#This option controls whether Subversion will cache SSL client certificate passphrases provided by the user. Its value defaults to yes. Set this to no to disable this passphrase caching.
    #This option controls whether Subversion, when attempting to cache an SSL client certificate passphrase, will be allowed to do so using its on-disk plaintext storage mechanism. The default value of this option is ask, which causes the Subversion client to ask you each time a new client certificate passphrase is about to be added to the ~/.subversion/auth/ caching area. Set this option's value to yes or no to indicate your preference and avoid related prompts.


[i thank stackoverflow so much, my browser crashed twice while writing, but the message was somehow restored! godness, and it's one of the helpful sites in this virtual times, where time is gone, thanks]

Ah yes, what helped me with the certificate error so far, was from this page: http://linux-knowledgebase.com/en/Tip_of_the_day/December/Certificate_verification_error%253A_signed_using_insecure_algorithm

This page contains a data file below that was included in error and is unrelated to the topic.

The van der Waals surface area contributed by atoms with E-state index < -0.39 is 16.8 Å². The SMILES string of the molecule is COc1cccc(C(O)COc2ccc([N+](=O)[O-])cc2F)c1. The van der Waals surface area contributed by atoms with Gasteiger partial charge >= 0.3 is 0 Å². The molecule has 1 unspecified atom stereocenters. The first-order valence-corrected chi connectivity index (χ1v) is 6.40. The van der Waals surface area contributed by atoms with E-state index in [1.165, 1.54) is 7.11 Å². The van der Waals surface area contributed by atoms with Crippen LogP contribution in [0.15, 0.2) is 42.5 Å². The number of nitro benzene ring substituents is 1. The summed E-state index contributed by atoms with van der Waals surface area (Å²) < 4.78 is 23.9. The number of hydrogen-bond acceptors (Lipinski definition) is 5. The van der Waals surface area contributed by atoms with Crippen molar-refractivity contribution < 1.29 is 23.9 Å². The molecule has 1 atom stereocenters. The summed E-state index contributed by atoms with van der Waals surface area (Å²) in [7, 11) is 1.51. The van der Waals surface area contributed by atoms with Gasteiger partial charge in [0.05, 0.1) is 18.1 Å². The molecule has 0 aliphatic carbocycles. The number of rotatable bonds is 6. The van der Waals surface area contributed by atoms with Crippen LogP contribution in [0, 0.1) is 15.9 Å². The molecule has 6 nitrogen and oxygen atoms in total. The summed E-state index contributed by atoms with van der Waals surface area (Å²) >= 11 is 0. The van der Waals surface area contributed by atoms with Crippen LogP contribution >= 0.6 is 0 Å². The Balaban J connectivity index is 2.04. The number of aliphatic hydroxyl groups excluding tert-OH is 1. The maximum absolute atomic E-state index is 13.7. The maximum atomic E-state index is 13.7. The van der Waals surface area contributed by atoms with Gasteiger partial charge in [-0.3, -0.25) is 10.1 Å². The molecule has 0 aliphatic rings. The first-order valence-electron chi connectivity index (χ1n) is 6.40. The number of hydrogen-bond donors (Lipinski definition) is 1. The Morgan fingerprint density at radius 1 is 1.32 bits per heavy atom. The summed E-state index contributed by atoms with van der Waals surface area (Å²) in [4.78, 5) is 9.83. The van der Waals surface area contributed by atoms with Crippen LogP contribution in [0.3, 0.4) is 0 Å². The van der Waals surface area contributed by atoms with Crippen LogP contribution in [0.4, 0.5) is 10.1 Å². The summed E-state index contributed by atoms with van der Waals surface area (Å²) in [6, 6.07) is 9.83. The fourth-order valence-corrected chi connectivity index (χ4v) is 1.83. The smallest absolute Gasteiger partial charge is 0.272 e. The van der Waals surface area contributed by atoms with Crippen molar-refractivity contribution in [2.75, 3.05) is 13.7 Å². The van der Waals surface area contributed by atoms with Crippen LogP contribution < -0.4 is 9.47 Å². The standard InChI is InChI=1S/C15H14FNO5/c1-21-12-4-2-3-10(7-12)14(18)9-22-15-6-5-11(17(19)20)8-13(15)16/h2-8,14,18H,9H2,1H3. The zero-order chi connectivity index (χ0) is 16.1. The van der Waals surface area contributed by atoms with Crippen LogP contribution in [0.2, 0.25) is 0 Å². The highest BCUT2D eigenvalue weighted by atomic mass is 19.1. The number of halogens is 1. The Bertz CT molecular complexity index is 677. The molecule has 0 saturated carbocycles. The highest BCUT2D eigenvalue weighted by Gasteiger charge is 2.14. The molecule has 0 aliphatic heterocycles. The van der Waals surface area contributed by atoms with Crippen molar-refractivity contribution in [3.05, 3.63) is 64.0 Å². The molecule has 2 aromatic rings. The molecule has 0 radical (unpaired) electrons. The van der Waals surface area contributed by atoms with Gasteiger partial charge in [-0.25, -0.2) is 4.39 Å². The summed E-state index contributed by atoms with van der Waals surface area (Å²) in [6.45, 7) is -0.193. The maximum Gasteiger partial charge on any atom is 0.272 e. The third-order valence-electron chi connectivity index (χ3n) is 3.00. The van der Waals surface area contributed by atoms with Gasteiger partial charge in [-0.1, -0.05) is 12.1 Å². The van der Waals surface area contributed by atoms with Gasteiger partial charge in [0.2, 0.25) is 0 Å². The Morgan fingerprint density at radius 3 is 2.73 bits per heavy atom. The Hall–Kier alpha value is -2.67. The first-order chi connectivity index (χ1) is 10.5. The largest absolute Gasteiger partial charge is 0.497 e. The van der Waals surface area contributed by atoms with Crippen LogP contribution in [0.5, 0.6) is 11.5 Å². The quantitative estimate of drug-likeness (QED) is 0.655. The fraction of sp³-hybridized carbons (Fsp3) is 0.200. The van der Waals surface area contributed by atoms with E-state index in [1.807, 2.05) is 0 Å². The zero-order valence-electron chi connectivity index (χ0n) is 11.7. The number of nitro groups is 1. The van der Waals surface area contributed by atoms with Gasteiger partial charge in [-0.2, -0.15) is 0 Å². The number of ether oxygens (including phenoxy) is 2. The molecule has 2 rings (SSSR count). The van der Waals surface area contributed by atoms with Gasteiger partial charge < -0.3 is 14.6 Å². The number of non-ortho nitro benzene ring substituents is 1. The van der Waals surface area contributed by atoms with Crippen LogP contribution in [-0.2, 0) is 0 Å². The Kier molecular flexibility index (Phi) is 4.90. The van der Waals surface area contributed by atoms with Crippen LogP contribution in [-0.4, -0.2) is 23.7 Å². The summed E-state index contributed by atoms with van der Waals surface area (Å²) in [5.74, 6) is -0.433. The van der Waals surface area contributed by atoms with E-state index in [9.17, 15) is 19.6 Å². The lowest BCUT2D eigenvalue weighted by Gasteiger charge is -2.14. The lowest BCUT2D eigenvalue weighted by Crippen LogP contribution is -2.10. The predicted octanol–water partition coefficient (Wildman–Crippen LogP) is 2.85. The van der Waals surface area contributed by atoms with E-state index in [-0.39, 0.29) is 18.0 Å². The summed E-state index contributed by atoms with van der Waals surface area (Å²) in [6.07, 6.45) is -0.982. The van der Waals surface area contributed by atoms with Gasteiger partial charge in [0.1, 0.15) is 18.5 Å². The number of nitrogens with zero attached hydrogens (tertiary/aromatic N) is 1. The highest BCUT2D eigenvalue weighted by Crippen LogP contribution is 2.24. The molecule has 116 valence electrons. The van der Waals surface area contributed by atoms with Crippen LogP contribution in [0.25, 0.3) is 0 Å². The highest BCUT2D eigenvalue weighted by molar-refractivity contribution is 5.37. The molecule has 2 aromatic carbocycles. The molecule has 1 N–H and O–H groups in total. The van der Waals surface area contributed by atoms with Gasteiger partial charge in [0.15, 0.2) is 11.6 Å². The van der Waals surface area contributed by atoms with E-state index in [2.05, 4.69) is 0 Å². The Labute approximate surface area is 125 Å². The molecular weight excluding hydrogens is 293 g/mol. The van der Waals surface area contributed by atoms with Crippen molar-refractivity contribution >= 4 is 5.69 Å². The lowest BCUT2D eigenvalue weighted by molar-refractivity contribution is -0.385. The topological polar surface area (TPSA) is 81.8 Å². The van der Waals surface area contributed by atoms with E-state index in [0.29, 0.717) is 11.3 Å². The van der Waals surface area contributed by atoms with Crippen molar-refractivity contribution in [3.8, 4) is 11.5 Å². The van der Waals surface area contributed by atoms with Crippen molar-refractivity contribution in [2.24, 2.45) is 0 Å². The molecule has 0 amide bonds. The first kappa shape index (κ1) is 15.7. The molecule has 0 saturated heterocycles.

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1 Answer 1

up vote 2 down vote accepted

If you want the default .subversion directory, rename your current .subversion directory, run an svn command and it will create a fresh one for you. For example:

$ mv .subversion .subversion-
$ svn info
svn: '.' is not a working copy
$ ls -dl .subversion*
drwxr-xr-x 3 vobadm g268 4096 Jun 19 15:12 .subversion
drwxr-xr-x 3 vobadm g268 4096 Jun 19 15:12 .subversion-

Then you could try to re-do your changes in the fresh directory, and the old files will still be there to refer to. I think that would be easier than trying to recontruct that config file from scratch.

The other advantage to doing this is that if Subversion has been upgraded since your .subversion directory was created, any new settings will be listed in the (newly created) default config files.

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thank you very much! it's much easier than i thought ... :) –  Radagast Jul 4 '12 at 8:37